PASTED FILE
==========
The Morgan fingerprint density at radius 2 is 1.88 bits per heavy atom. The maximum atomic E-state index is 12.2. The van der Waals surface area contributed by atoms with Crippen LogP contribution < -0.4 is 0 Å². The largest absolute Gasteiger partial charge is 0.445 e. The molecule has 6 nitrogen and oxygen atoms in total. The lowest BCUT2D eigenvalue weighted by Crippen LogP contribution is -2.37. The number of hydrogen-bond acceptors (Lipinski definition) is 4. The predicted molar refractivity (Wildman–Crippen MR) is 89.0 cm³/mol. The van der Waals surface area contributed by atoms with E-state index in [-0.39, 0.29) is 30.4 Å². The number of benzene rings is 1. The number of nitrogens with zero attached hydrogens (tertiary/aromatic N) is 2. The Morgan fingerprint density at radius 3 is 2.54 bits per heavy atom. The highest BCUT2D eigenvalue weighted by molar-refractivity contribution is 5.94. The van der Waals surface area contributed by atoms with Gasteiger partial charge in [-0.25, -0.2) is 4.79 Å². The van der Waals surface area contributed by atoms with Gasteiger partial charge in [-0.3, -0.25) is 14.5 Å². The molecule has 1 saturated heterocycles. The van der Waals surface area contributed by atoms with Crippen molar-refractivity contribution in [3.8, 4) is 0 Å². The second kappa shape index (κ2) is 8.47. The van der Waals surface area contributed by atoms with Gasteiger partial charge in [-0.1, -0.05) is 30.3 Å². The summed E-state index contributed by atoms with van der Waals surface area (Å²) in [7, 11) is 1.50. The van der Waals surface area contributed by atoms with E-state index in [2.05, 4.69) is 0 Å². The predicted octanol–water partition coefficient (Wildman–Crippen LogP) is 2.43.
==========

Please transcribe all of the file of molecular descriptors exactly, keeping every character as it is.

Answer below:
The Morgan fingerprint density at radius 2 is 1.88 bits per heavy atom. The maximum atomic E-state index is 12.2. The van der Waals surface area contributed by atoms with Crippen LogP contribution < -0.4 is 0 Å². The largest absolute Gasteiger partial charge is 0.445 e. The molecule has 6 nitrogen and oxygen atoms in total. The lowest BCUT2D eigenvalue weighted by Crippen LogP contribution is -2.37. The number of hydrogen-bond acceptors (Lipinski definition) is 4. The predicted molar refractivity (Wildman–Crippen MR) is 89.0 cm³/mol. The van der Waals surface area contributed by atoms with E-state index in [-0.39, 0.29) is 30.4 Å². The number of benzene rings is 1. The number of nitrogens with zero attached hydrogens (tertiary/aromatic N) is 2. The Morgan fingerprint density at radius 3 is 2.54 bits per heavy atom. The highest BCUT2D eigenvalue weighted by molar-refractivity contribution is 5.94. The van der Waals surface area contributed by atoms with Gasteiger partial charge in [-0.25, -0.2) is 4.79 Å². The van der Waals surface area contributed by atoms with Gasteiger partial charge in [-0.3, -0.25) is 14.5 Å². The molecule has 1 saturated heterocycles. The van der Waals surface area contributed by atoms with Crippen molar-refractivity contribution in [3.8, 4) is 0 Å². The second kappa shape index (κ2) is 8.47. The van der Waals surface area contributed by atoms with Gasteiger partial charge in [-0.1, -0.05) is 30.3 Å². The summed E-state index contributed by atoms with van der Waals surface area (Å²) in [7, 11) is 1.50. The van der Waals surface area contributed by atoms with E-state index in [2.05, 4.69) is 0 Å². The predicted octanol–water partition coefficient (Wildman–Crippen LogP) is 2.43.